A proposed plan for construction of a sixth turbine on the Revelstoke Dam has completed its environmental review and is waiting on ministry approval.
It’s called Revelstoke 6 project and involves the installation of a sixth 500 megawatt generating unit in an empty bay on Revelstoke Dam and construction of a new series capacitor station 19 km west of Summerland.
BC Hydro says they expect the project to create temporary employment for over 100 people over 3.5 years and generate local spending of roughly $45 million for goods, materials and services. Construction is expected to cost up to $582 million.
Although the extra power generated will most likely not be needed until 2026, BC Hydro says it’s better to start sooner than later.
“We are pursuing regulatory approvals now in case we need the capacity sooner,” wrote Jen Walker-Larsen, stakeholder engagement advisor at BC Hydro, in an email.
“It is difficult to predict the future and projects like this involve considerable lead time so we must plan ahead and put contingencies in place in case the future unfolds differently than we expect.”
Currently the Revelstoke Dam produces 2,480 MW. With Revelstoke 6 project, the dam would provide enough additional power to approximately 40,000 homes. BC Hydro says with the six units, Revelstoke dam would be the highest capacity and most powerful dam in B.C.
At the moment, the most powerful dam in B.C. is W.A.C. Bennett in northern B.C., at 2,917 MW.
Roughly, 87 per cent of B.C’s electricity is generated by hydro power. According to Canadian Mining & Energy, the most powerful dam in Canada, which produces roughly 7,722 MW, is Centrale Robert-Bourassa in James Bay, Quebec.
The environment assessment for Revelstoke 6 project was suspended in Oct. 2017 to allow more time to consult with Indigenous Peoples.
“We worked closely with Ktunaxa, Okanagan Nation, and Secwepemc,” wrote Walker-Larsen.
The environmental assessment application was resumed in April.
The City of Revelstoke submitted a list of concerns in Aug. 2017. They included the potential impact on the city’s limited supply of housing, drawing away local construction workers from other projects in the city, erosion along Third Street near Mountain View Elementary, increased traffic and strain on the RCMP due to the influx of workers.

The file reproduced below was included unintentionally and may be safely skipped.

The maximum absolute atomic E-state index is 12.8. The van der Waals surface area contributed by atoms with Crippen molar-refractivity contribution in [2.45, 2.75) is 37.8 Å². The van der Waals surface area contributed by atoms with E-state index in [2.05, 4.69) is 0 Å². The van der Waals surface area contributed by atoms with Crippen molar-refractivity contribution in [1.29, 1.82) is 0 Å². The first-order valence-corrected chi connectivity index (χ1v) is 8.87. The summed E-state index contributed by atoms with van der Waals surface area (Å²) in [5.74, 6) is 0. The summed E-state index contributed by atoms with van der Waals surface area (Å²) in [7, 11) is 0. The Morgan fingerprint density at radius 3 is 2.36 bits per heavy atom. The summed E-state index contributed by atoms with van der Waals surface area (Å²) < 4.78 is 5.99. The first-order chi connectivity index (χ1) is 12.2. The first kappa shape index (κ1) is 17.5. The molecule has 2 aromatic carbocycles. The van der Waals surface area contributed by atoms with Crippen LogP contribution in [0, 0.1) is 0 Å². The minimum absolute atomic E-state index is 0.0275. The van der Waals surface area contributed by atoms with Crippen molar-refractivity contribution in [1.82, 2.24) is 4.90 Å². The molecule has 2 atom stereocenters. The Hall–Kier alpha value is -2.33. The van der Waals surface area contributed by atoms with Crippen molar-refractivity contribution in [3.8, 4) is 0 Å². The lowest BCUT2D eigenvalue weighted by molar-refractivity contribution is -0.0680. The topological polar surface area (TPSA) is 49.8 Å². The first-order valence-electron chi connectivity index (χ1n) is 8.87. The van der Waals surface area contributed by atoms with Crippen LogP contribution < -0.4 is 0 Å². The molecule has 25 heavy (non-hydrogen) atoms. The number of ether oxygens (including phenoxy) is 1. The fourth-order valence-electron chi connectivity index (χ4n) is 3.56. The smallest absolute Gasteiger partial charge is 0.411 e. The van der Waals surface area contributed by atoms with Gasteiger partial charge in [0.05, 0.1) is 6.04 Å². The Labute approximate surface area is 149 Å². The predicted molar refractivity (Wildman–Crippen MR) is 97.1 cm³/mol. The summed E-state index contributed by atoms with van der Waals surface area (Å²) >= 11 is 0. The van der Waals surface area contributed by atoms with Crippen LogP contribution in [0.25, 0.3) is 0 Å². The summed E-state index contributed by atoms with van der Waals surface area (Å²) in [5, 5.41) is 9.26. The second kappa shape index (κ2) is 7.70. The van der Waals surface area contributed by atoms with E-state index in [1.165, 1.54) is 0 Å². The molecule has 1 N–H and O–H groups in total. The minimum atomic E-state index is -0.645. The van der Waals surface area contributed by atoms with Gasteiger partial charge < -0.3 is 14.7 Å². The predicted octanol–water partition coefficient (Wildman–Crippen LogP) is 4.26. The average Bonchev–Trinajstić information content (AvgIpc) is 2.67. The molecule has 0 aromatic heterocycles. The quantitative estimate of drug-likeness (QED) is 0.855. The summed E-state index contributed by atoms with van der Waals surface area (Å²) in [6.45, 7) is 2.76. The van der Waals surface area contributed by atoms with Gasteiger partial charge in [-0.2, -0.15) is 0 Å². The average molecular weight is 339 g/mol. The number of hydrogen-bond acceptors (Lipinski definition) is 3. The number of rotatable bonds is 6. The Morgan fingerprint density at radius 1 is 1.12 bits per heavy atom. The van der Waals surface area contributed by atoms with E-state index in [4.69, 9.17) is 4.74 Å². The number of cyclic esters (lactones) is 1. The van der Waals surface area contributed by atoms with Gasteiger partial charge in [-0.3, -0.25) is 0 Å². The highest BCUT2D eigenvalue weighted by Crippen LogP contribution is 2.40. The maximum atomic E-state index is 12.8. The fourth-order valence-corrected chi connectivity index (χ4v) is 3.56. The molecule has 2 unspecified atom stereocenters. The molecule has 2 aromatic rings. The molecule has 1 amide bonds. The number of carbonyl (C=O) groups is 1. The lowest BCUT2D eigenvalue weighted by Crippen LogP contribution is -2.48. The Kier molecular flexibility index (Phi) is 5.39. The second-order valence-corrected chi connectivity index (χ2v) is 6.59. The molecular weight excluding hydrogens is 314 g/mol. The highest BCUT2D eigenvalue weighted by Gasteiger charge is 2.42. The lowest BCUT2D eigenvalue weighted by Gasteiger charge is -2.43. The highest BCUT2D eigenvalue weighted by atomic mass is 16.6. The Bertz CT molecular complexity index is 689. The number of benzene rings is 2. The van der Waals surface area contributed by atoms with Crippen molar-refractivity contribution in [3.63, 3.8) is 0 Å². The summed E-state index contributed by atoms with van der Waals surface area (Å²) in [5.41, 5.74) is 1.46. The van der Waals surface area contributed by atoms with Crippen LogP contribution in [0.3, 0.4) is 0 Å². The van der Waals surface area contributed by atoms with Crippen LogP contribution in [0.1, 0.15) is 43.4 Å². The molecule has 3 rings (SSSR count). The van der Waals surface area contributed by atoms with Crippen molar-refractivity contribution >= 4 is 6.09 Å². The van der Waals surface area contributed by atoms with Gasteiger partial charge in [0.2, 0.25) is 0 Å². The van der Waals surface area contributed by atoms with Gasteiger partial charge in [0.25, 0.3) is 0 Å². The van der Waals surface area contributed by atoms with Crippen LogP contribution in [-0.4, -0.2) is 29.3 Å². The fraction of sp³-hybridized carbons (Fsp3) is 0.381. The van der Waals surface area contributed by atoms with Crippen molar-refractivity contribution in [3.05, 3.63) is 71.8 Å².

According to documents supplied by the B.C. Government, it’s expected that construction will cause less than three per cent increase in population locally, which is far below seasonal fluctuations. BC Hydro has also proposed to establish a Community Impact Monitoring Committee during the project to address any unanticipated socio-economic impacts attributed to Revelstoke 6 project.
The documents also noted that Westside Road, which leads to Revelstoke Dam will only be closed occasionally for transportation of materials, such as an extremely large turbine.
BC Hydro expects the project will have little impact on traffic and tourism. Regardless, they will monitor traffic and contribute towards necessary road repairs.
In terms of erosion, B.C. Hydro says the project will only cause “incremental changes to Revelstoke Reservoir and downstream Columbia River Flows.”
“When compared to the operation with five generating units, Revelstoke Dam with six generating units would only cause small changes to the timing and amount of water level fluctuation within the current 1.5 metre operating range of Revelstoke Reservoir under normal conditions,” wrote Walker-Larsen.
In 2013, BC Hydro commissioned an independent assessment of erosion along Third Street and concluded that current erosion is not caused by fluctuating river levels.
Walker-Larsen did note that there will be an increase of higher flows, which are higher than 60,000 cubic feet per second (cfs), from 3 per cent to 11 per cent yearly.
B.C Hydro also says Revelstoke 6 project will have little impact on fish habitat.
The project has now moved onto the Province for a decision on whether or not to issue an environmental assessment certificate. A final decision is expected Oct. 15.